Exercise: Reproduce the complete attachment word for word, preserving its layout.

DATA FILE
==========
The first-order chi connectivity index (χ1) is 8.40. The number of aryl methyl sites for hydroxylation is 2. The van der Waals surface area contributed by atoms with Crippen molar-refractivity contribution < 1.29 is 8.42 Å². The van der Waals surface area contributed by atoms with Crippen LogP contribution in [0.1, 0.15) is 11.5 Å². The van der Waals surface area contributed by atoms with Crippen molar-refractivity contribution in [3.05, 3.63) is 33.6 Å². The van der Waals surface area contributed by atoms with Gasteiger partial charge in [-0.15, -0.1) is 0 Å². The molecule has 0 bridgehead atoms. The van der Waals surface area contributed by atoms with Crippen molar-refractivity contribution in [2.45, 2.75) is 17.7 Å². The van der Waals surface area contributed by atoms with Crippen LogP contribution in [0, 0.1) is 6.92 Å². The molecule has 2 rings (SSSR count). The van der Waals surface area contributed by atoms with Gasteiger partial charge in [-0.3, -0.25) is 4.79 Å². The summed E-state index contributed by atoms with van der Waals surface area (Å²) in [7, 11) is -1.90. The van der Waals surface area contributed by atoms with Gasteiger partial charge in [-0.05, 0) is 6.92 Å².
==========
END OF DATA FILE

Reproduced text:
The first-order chi connectivity index (χ1) is 8.40. The number of aryl methyl sites for hydroxylation is 2. The van der Waals surface area contributed by atoms with Crippen molar-refractivity contribution < 1.29 is 8.42 Å². The van der Waals surface area contributed by atoms with Crippen LogP contribution in [0.1, 0.15) is 11.5 Å². The van der Waals surface area contributed by atoms with Crippen molar-refractivity contribution in [3.05, 3.63) is 33.6 Å². The van der Waals surface area contributed by atoms with Gasteiger partial charge in [-0.15, -0.1) is 0 Å². The molecule has 0 bridgehead atoms. The van der Waals surface area contributed by atoms with Crippen molar-refractivity contribution in [2.45, 2.75) is 17.7 Å². The van der Waals surface area contributed by atoms with Crippen LogP contribution in [0, 0.1) is 6.92 Å². The molecule has 2 rings (SSSR count). The van der Waals surface area contributed by atoms with Gasteiger partial charge in [-0.3, -0.25) is 4.79 Å². The summed E-state index contributed by atoms with van der Waals surface area (Å²) in [7, 11) is -1.90. The van der Waals surface area contributed by atoms with Gasteiger partial charge in [-0.05, 0) is 6.92 Å².